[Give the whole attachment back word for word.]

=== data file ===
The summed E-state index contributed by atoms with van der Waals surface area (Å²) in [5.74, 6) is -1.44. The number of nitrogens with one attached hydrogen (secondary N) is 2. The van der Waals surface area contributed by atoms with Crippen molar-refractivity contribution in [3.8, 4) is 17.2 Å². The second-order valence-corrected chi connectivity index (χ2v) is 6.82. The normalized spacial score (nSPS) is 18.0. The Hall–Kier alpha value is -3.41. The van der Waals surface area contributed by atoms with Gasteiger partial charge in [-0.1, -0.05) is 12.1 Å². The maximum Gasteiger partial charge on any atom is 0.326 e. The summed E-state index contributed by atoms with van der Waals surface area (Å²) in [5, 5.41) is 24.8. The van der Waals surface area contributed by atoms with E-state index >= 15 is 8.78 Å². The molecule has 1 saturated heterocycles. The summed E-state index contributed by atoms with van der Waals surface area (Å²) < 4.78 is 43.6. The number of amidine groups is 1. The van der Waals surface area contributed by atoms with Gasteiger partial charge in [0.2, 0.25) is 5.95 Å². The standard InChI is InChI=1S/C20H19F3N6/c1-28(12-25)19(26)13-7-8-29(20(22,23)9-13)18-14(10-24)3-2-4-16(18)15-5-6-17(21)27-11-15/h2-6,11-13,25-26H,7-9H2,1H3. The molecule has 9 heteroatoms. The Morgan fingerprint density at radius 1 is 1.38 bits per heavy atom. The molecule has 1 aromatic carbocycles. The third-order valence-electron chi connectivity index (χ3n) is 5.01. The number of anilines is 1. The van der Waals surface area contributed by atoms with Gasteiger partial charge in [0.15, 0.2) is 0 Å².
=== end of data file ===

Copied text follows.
The summed E-state index contributed by atoms with van der Waals surface area (Å²) in [5.74, 6) is -1.44. The number of nitrogens with one attached hydrogen (secondary N) is 2. The van der Waals surface area contributed by atoms with Crippen molar-refractivity contribution in [3.8, 4) is 17.2 Å². The second-order valence-corrected chi connectivity index (χ2v) is 6.82. The normalized spacial score (nSPS) is 18.0. The Hall–Kier alpha value is -3.41. The van der Waals surface area contributed by atoms with Gasteiger partial charge in [-0.1, -0.05) is 12.1 Å². The maximum Gasteiger partial charge on any atom is 0.326 e. The summed E-state index contributed by atoms with van der Waals surface area (Å²) in [5, 5.41) is 24.8. The van der Waals surface area contributed by atoms with E-state index >= 15 is 8.78 Å². The molecule has 1 saturated heterocycles. The summed E-state index contributed by atoms with van der Waals surface area (Å²) < 4.78 is 43.6. The number of amidine groups is 1. The van der Waals surface area contributed by atoms with Gasteiger partial charge in [0.2, 0.25) is 5.95 Å². The standard InChI is InChI=1S/C20H19F3N6/c1-28(12-25)19(26)13-7-8-29(20(22,23)9-13)18-14(10-24)3-2-4-16(18)15-5-6-17(21)27-11-15/h2-6,11-13,25-26H,7-9H2,1H3. The molecule has 9 heteroatoms. The Morgan fingerprint density at radius 1 is 1.38 bits per heavy atom. The molecule has 1 aromatic carbocycles. The third-order valence-electron chi connectivity index (χ3n) is 5.01. The number of anilines is 1. The van der Waals surface area contributed by atoms with Gasteiger partial charge in [0.15, 0.2) is 0 Å².